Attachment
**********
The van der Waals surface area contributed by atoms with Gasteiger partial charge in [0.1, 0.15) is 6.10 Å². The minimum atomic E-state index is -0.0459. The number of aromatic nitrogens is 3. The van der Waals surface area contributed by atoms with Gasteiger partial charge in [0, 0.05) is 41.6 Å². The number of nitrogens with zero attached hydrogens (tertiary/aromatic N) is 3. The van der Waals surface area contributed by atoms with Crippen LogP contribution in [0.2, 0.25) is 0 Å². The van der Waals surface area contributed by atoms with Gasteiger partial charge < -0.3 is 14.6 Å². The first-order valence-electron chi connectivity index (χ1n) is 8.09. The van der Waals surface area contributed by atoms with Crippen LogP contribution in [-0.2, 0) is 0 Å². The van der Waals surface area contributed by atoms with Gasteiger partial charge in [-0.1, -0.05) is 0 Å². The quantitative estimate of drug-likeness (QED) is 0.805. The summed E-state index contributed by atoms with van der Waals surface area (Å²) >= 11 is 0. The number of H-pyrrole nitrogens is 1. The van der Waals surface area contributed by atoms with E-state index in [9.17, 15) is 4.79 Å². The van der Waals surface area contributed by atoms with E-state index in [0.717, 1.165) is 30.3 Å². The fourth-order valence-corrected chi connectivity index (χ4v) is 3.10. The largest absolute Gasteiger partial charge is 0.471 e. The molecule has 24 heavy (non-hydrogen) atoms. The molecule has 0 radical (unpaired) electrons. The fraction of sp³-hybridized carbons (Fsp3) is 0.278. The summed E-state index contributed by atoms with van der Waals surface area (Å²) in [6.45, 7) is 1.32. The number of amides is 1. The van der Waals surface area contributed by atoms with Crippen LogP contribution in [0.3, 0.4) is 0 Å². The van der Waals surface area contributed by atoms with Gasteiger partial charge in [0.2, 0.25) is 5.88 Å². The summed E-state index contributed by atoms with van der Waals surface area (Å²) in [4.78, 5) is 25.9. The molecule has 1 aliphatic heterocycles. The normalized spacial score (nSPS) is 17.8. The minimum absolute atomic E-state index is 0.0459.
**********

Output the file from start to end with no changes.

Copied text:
The van der Waals surface area contributed by atoms with Gasteiger partial charge in [0.1, 0.15) is 6.10 Å². The minimum atomic E-state index is -0.0459. The number of aromatic nitrogens is 3. The van der Waals surface area contributed by atoms with Gasteiger partial charge in [0, 0.05) is 41.6 Å². The number of nitrogens with zero attached hydrogens (tertiary/aromatic N) is 3. The van der Waals surface area contributed by atoms with Crippen LogP contribution in [0.2, 0.25) is 0 Å². The van der Waals surface area contributed by atoms with Gasteiger partial charge < -0.3 is 14.6 Å². The first-order valence-electron chi connectivity index (χ1n) is 8.09. The van der Waals surface area contributed by atoms with Crippen LogP contribution in [-0.2, 0) is 0 Å². The van der Waals surface area contributed by atoms with Gasteiger partial charge in [-0.1, -0.05) is 0 Å². The quantitative estimate of drug-likeness (QED) is 0.805. The summed E-state index contributed by atoms with van der Waals surface area (Å²) >= 11 is 0. The number of H-pyrrole nitrogens is 1. The van der Waals surface area contributed by atoms with E-state index in [9.17, 15) is 4.79 Å². The van der Waals surface area contributed by atoms with E-state index in [0.717, 1.165) is 30.3 Å². The fourth-order valence-corrected chi connectivity index (χ4v) is 3.10. The largest absolute Gasteiger partial charge is 0.471 e. The molecule has 24 heavy (non-hydrogen) atoms. The molecule has 0 radical (unpaired) electrons. The fraction of sp³-hybridized carbons (Fsp3) is 0.278. The summed E-state index contributed by atoms with van der Waals surface area (Å²) in [6.45, 7) is 1.32. The number of amides is 1. The van der Waals surface area contributed by atoms with Crippen LogP contribution in [0.3, 0.4) is 0 Å². The van der Waals surface area contributed by atoms with Gasteiger partial charge in [0.2, 0.25) is 5.88 Å². The summed E-state index contributed by atoms with van der Waals surface area (Å²) in [4.78, 5) is 25.9. The molecule has 1 aliphatic heterocycles. The normalized spacial score (nSPS) is 17.8. The minimum absolute atomic E-state index is 0.0459.